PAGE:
Children about to have surgery can now play a virtual reality game to reduce their anxiety.
The 360-degree, first-person interactive story is designed for two- to eight-year-olds so that they get to know medical instruments and strange surroundings while becoming a hero with the help of friendly characters.
Medical VR Solution by South Korean gaming firm JSC was being showcased at the Wearable Technology Show at ExCeL in east London this week.
Five minutes before their procedure the young patient puts on a VR headset to collect “magic items” in the game so the experience is fresh in their mind.
They collect items in scenarios including having an injection, going for surgery, getting an X-ray and anaesthesia.
The game’s creators say the experience helps reduce stress by 40 per cent.
The backdrop the child sees can be changed so it matches their hospital. The missions are completed with the encouragement of a Transformers-style Carbot and there is also a “germ monster” to defeat.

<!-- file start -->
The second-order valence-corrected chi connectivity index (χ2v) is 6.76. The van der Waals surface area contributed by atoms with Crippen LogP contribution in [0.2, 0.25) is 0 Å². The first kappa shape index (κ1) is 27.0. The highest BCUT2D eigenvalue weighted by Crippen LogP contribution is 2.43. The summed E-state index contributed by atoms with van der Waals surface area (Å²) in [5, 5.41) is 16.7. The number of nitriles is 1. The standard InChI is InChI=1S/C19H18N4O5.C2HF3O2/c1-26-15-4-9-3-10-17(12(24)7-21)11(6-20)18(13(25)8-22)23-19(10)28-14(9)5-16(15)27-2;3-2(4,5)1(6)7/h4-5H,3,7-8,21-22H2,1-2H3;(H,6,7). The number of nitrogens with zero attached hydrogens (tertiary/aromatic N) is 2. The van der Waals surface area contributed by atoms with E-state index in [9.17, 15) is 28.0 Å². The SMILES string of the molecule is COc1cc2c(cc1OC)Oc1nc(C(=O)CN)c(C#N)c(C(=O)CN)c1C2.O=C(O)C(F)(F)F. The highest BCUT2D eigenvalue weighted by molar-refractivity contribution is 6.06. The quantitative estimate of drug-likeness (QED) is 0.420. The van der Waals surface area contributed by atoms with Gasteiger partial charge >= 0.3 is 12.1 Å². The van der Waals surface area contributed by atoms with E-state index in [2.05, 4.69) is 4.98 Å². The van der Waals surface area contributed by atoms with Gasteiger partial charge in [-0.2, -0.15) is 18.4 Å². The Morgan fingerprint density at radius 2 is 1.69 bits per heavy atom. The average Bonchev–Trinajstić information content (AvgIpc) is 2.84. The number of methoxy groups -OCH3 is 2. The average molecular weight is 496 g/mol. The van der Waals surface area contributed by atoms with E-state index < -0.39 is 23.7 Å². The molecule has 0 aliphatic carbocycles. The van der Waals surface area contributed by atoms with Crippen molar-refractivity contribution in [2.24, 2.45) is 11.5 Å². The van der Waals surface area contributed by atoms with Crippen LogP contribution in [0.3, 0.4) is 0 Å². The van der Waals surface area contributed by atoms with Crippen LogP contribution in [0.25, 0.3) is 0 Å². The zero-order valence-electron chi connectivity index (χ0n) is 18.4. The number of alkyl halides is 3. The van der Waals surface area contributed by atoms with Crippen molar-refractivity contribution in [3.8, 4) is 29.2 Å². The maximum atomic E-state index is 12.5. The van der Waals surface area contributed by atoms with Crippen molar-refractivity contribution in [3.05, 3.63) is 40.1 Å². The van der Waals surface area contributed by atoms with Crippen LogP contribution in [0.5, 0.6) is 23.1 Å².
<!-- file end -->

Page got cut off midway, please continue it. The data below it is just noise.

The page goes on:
At the start of their mission, the child is shown into a waiting area by a friendly cartoon character, where there are other youngsters on beds who say how brave the patient is.
They are given hospital pyjamas and are introduced to doctors and nurses. The child can inspect medical instruments such as a finger pulse oximeter, which the game calls a magic laser ring.
Carbot tells them how a blood pressure band “can feel tight wrapped around your arm, but it’s only for a second, so don’t be scared”.
When the mission in the game on show at ExCeL is complete, the anaesthetist puts a mask on the child and the guide character tells them: “My friend, we won. You are the best. Now you’re off to dream land!”
The technology was developed in collaboration with medics and child psychologists using cognitive behavioural therapy techniques at the Bundang Seoul National University Hospital. It is being rolled out internationally and the next step is developing a version for the dentist’s chair.
Sehwan Lee of JSC, which stands for Joyful Space of Creation, said results from questionnaires answered by children after operations show stress levels reduced by 40 per cent compared to those not using the game.